It’s odd for a contemporary Christian discuss ugliness at any point. Ugly is far to impolite of a word. But the ancients had no qualms talking about the ugliness of the bride of Christ in her former state. Yet I think that we have to talk about ugliness. When we talk about sin we often talk about guilt and working against the proper order, but ugliness is just as fitting of a category (just like the rest it is incomplete).
Aesthetics then is a category that we have to deal with.
Earl Christians described the big and the beautiful as a way to look at the church and truth in general.
So, what does it mean to put aesthetics into the equation of how we teach and preach or build schools? It means that we to recognize that fundamentally what we teach in church and school is how to determine what is beautiful and what is true. We teach enjoyment of the good. It is not just a matter of information but exposure to the practice and work of being able to see, to think, to hear beauty.
It isn’t all that surprising. Think about what a ballet class teaches or a music class teaches? It isn’t just notes or information going into the training. Those are essential parts of the practice and learning, but if that’s all you taught no music would ever get composed.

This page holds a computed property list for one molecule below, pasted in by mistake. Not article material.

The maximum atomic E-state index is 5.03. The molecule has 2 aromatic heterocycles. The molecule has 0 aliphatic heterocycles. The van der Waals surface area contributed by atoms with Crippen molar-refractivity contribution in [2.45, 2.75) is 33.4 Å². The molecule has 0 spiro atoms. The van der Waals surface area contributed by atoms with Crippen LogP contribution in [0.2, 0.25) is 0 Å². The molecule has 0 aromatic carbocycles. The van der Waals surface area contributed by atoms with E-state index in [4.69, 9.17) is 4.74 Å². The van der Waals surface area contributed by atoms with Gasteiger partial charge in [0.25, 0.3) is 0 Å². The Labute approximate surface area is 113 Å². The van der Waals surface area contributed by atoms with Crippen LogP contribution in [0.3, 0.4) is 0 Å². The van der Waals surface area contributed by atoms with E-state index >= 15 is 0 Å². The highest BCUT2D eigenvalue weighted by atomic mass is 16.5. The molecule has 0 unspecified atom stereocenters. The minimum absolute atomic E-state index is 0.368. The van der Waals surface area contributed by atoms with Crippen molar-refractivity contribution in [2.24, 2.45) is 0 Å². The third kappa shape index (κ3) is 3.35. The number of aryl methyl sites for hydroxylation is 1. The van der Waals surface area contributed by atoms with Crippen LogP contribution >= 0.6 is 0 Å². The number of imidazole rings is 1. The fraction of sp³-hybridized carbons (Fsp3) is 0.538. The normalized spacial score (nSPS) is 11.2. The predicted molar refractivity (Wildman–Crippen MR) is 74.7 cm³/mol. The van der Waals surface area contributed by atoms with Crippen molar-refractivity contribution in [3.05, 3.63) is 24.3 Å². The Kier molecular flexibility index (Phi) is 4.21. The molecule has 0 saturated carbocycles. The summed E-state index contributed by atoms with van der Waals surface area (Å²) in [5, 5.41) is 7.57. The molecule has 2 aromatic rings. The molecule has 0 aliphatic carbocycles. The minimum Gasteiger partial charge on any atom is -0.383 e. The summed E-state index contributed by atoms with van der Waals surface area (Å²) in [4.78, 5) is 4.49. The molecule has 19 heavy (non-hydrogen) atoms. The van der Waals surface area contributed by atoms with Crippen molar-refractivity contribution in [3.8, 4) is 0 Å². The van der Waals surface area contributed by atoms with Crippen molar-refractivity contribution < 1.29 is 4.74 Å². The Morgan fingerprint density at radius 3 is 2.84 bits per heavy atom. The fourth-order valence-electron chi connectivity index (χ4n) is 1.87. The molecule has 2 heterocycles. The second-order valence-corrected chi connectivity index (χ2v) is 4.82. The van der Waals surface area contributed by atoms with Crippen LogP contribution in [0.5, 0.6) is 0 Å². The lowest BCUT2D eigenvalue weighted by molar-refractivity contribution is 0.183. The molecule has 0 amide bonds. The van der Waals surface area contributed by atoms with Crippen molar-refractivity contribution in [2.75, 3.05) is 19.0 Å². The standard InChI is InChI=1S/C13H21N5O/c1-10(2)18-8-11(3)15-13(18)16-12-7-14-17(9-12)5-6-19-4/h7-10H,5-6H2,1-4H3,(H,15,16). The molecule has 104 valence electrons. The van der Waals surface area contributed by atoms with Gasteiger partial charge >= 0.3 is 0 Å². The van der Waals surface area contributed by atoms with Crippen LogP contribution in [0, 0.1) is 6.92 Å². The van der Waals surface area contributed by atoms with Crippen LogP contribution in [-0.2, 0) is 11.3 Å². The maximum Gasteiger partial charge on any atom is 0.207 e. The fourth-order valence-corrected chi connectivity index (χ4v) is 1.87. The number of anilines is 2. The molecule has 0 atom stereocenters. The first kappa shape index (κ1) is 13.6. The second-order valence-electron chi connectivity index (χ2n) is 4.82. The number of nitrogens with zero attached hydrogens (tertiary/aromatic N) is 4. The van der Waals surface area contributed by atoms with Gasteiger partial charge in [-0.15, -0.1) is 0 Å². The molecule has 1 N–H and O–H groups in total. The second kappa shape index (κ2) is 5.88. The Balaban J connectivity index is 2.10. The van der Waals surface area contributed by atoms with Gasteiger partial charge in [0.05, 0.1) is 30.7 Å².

No they teach what forms look beautiful, the best teachers find the place where the uniqueness of each of their students fit in the dance or composition. It’s beauty in two directions: the form of the student and the form of the group. In the process, the students learn to appreciate the beauty in the other dancers or in truly great dancers.
What I am suggesting then that their is art to learning to see with the love of God in our eyes, and that churches should teach that. There is art in reading, writing, experimenting, exploring, calculating that has the potential to be found truly beautiful. That’s what we need in teaching.